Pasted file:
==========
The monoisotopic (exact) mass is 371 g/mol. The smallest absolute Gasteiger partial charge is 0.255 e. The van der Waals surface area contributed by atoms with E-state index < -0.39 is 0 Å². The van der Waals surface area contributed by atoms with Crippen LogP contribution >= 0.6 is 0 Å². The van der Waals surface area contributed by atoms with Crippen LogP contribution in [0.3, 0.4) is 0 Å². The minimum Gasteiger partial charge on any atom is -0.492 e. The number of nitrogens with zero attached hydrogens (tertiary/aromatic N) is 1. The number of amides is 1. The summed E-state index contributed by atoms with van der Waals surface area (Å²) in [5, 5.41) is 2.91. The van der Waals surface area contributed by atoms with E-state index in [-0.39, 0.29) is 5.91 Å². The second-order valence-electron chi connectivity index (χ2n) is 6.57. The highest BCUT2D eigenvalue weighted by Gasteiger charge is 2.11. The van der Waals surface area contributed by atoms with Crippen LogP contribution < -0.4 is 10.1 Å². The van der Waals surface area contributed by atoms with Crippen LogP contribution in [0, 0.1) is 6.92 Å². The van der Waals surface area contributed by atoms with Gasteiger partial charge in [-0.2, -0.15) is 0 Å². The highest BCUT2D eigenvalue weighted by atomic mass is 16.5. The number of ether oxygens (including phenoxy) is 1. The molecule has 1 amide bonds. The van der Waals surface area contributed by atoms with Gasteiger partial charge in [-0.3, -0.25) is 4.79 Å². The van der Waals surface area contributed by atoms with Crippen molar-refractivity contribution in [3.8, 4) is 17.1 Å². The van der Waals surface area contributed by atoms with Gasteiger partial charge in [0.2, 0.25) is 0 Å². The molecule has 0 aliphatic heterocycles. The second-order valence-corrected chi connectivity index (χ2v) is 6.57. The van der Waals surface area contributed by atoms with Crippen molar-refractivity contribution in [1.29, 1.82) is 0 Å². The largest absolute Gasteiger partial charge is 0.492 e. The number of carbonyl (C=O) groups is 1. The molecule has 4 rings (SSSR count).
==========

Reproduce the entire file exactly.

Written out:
The monoisotopic (exact) mass is 371 g/mol. The smallest absolute Gasteiger partial charge is 0.255 e. The van der Waals surface area contributed by atoms with E-state index < -0.39 is 0 Å². The van der Waals surface area contributed by atoms with Crippen LogP contribution >= 0.6 is 0 Å². The van der Waals surface area contributed by atoms with Crippen LogP contribution in [0.3, 0.4) is 0 Å². The minimum Gasteiger partial charge on any atom is -0.492 e. The number of nitrogens with zero attached hydrogens (tertiary/aromatic N) is 1. The number of amides is 1. The summed E-state index contributed by atoms with van der Waals surface area (Å²) in [5, 5.41) is 2.91. The van der Waals surface area contributed by atoms with E-state index in [-0.39, 0.29) is 5.91 Å². The second-order valence-electron chi connectivity index (χ2n) is 6.57. The highest BCUT2D eigenvalue weighted by Gasteiger charge is 2.11. The van der Waals surface area contributed by atoms with Crippen LogP contribution < -0.4 is 10.1 Å². The van der Waals surface area contributed by atoms with Crippen LogP contribution in [0, 0.1) is 6.92 Å². The van der Waals surface area contributed by atoms with Gasteiger partial charge in [-0.2, -0.15) is 0 Å². The highest BCUT2D eigenvalue weighted by atomic mass is 16.5. The number of ether oxygens (including phenoxy) is 1. The molecule has 1 amide bonds. The van der Waals surface area contributed by atoms with Gasteiger partial charge in [-0.3, -0.25) is 4.79 Å². The van der Waals surface area contributed by atoms with Crippen molar-refractivity contribution in [3.8, 4) is 17.1 Å². The van der Waals surface area contributed by atoms with Gasteiger partial charge in [0.2, 0.25) is 0 Å². The molecule has 0 aliphatic heterocycles. The second-order valence-corrected chi connectivity index (χ2v) is 6.57. The van der Waals surface area contributed by atoms with Crippen molar-refractivity contribution in [1.29, 1.82) is 0 Å². The largest absolute Gasteiger partial charge is 0.492 e. The number of carbonyl (C=O) groups is 1. The molecule has 4 rings (SSSR count).